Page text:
Exchange, Entanglement, and ‘Freedom’: British Anti-Slavery and Nascent Colonialism in coastal Sierra Leone in the Age of Revolution.
Author(s): Oluseyi, O. Agbelusi
This is an abstract from the session entitled "Considering Frontiers Beyond the Romantic: Spaces of Encroachment, Innovation, and Far Reaching Entanglements" , at the 2020 annual meeting of the Society for Historical Archaeology.
This paper examines the history of slavery, abolition, and the transition to nascent colonialism in coastal Sierra Leone from the lenses of the longue durée of history and entanglement concept. It draws on multiple lines of evidence to explore the role of material culture in the entanglement of Freetown and the British Empire. Freetown was established in the 1790s as an anti-slavery and trading post for non-slave goods, but subsequently became a British Crown Colony and a frontier of the African diaspora, that is, a homeland for enslaved Africans disembarked from slave ships. Through discussion of exchange between colonist and ‘freed’ slaves in Freetown, this paper argues that British anti-slavery in Sierra Leone was motivated by economic and political reasons more than freedom and humanitarianism. The paper presents recent archaeological discoveries on this nascent colonialism and exchange networks, placing Sierra Leone within the wider Atlantic world and capitalist world economies.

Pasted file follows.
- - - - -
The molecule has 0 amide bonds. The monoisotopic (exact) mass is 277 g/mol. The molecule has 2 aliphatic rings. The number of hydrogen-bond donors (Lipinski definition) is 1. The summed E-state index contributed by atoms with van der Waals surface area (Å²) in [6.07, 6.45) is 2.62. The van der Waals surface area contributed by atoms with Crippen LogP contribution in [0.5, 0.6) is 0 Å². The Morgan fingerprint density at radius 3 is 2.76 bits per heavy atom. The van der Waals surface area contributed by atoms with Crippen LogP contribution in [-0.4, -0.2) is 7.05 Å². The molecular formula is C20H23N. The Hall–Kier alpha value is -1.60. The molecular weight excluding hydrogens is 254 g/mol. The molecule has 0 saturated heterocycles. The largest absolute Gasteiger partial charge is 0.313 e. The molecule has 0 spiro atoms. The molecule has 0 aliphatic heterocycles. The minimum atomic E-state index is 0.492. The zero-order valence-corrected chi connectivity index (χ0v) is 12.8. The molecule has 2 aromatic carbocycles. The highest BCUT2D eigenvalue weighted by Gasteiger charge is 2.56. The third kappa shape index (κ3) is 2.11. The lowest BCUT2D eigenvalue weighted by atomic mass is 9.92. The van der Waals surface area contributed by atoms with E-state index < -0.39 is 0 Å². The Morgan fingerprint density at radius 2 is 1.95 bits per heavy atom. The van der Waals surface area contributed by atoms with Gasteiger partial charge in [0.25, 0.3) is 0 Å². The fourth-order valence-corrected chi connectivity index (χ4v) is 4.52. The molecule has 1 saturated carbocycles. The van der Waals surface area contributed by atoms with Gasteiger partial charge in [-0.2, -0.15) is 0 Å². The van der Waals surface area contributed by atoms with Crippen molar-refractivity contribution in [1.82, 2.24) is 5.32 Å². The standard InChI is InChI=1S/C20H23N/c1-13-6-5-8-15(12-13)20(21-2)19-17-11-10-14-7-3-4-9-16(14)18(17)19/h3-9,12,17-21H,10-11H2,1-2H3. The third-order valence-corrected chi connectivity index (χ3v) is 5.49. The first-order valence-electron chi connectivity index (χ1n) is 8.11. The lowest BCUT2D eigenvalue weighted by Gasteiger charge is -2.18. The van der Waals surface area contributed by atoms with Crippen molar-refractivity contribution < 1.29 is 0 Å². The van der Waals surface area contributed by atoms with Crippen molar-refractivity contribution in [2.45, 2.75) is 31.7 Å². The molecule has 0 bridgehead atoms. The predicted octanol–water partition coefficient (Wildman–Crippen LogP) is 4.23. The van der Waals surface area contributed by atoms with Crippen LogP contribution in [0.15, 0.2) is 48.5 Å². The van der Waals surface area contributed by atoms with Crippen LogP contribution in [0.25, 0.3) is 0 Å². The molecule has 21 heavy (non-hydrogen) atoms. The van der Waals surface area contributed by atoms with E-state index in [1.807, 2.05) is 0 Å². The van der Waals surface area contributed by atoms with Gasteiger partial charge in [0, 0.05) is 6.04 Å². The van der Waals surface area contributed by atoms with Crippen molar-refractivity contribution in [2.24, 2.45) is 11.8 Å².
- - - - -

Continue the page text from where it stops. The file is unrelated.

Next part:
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Exchange, Entanglement, and ‘Freedom’: British Anti-Slavery and Nascent Colonialism in coastal Sierra Leone in the Age of Revolution.. Oluseyi, O. Agbelusi. 2020 ( tDAR id: 456926)
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min long: -129.199; min lat: 24.495 ; max long: -66.973; max lat: 49.359 ;
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